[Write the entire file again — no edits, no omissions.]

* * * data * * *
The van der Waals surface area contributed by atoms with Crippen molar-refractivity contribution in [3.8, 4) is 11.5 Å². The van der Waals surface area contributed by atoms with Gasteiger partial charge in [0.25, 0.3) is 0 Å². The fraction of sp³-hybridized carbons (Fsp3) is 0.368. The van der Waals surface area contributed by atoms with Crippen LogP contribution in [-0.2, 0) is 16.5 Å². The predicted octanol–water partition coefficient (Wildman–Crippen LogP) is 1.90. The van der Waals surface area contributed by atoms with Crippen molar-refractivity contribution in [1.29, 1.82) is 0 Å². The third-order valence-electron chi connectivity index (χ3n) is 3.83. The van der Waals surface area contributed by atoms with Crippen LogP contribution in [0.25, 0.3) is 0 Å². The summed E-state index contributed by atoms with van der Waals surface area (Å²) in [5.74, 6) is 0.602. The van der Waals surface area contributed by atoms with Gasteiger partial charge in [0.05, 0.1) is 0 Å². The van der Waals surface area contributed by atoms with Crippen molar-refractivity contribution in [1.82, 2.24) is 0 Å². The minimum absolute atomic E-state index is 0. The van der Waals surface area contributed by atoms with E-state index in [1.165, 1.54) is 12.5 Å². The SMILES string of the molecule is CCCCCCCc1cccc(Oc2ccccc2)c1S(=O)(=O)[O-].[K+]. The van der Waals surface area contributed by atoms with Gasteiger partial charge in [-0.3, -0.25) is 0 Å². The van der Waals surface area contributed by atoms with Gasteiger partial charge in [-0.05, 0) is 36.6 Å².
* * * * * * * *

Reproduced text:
The van der Waals surface area contributed by atoms with Crippen molar-refractivity contribution in [3.8, 4) is 11.5 Å². The van der Waals surface area contributed by atoms with Gasteiger partial charge in [0.25, 0.3) is 0 Å². The fraction of sp³-hybridized carbons (Fsp3) is 0.368. The van der Waals surface area contributed by atoms with Crippen LogP contribution in [-0.2, 0) is 16.5 Å². The predicted octanol–water partition coefficient (Wildman–Crippen LogP) is 1.90. The van der Waals surface area contributed by atoms with Crippen molar-refractivity contribution in [1.29, 1.82) is 0 Å². The third-order valence-electron chi connectivity index (χ3n) is 3.83. The van der Waals surface area contributed by atoms with Crippen LogP contribution in [0.25, 0.3) is 0 Å². The summed E-state index contributed by atoms with van der Waals surface area (Å²) in [5.74, 6) is 0.602. The van der Waals surface area contributed by atoms with Gasteiger partial charge in [0.05, 0.1) is 0 Å². The van der Waals surface area contributed by atoms with Crippen molar-refractivity contribution in [1.82, 2.24) is 0 Å². The minimum absolute atomic E-state index is 0. The van der Waals surface area contributed by atoms with E-state index in [1.165, 1.54) is 12.5 Å². The SMILES string of the molecule is CCCCCCCc1cccc(Oc2ccccc2)c1S(=O)(=O)[O-].[K+]. The van der Waals surface area contributed by atoms with Gasteiger partial charge in [-0.3, -0.25) is 0 Å². The van der Waals surface area contributed by atoms with Gasteiger partial charge in [-0.05, 0) is 36.6 Å².